Singapore warns of traffic delays at checkpoints for Chinese New Year holidays


  • Singapore
  • Wednesday, 15 Jan 2020

SINGAPORE - The Immigration and Checkpoints Authority (ICA) on Wednesday (Jan 15) warned Singaporeans travelling to Malaysia by land during the Chinese New Year holidays to prepare for delays, after it observed the highest traffic flow in recent years around Christmas last year.

The authority said travellers have a part to play to smoothen the clearing process at checkpoints, noting that its officers have encountered many instances of travellers showing up without a passport or with the wrong passport.

"With security checks coupled with large number of travellers using the (land) checkpoints at the same time, traffic build-up is inevitable and delays can be expected," the ICA said in a statement, adding that security remains its "top priority".

Those leaving Singapore between Friday and Jan 28 can expect a long wait, while those entering Singapore between Jan 25 and Jan 28 should be prepared for congestion, it said.

Among the behaviour the ICA cited that could prolong the clearing process are travellers showing up with invalid passports, people bringing in prohibited or controlled items like firecrackers and bak kwa (barbecued pork slices), and motorists cutting the queue.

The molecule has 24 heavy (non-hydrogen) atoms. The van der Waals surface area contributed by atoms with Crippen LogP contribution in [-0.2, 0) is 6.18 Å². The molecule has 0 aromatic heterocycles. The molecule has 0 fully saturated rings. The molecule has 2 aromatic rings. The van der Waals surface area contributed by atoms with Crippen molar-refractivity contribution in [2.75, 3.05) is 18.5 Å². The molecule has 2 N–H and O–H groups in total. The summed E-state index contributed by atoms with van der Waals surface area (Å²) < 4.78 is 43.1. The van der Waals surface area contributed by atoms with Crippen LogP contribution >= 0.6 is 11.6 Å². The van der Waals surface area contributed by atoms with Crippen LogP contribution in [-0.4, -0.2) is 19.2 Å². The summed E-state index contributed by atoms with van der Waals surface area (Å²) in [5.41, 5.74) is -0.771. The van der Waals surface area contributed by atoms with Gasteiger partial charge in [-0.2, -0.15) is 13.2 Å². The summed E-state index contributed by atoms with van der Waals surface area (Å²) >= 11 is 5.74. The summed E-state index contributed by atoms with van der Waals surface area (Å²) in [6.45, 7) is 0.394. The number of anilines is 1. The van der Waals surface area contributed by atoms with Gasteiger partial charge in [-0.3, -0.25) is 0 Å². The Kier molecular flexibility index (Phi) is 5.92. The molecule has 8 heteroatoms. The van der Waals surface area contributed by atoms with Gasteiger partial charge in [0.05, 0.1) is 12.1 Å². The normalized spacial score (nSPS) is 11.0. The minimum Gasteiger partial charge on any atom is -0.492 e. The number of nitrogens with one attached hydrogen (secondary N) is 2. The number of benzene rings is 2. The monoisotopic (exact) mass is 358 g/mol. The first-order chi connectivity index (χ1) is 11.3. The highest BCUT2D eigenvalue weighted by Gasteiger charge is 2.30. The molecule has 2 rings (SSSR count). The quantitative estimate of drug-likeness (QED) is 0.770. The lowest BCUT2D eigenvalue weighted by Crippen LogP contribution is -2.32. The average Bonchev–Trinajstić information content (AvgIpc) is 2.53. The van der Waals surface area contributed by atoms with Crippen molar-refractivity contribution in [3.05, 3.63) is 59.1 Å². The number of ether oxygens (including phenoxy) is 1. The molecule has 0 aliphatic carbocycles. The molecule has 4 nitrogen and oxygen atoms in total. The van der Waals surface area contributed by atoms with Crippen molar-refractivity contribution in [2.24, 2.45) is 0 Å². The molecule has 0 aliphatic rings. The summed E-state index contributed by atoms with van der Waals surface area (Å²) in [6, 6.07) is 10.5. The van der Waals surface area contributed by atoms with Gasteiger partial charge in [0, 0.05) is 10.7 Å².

For instance, travellers who have reported to the ICA that their passports were lost should not use them at checkpoints even if they are later found, as they would have been cancelled by the ICA. Those who try to use these "lost" passports can be fined up to S$10,000, jailed up to 10 years, or both.

A found passport must also be surrendered to the ICA within 14 days of it being recovered. Otherwise, a traveller could risk a fine of up to S$3,000, a jail term of up to two years, or both, the authority said.

The ICA advised those bringing in dutiable or controlled items - such as eggs, bak kwa and potted plants - to proactively make declarations to ICA officers rather than wait for checks by officers. Firecrackers are strictly prohibited, the authority added.

On the common practice of queue-cutting at checkpoints, the ICA said it can cause "severe congestion and compromise motorists' safety".

It said: "Motorists are reminded to observe traffic rules, maintain lane discipline at all times and cooperate with checkpoint officers to ensure a safe environment at the checkpoints."

Motorists can check the traffic situation at the checkpoints on the One Motoring website, or monitor ICA's Facebook and Twitter for updates.

About 415,000 travellers use the land checkpoints daily, but this usually increases during festive periods.

On Dec 20 last year, which was the Friday before Christmas, the ICA said it cleared 475,000 travellers, 60,000 more people than its usual workload. - The Straits Times/Asia News Network

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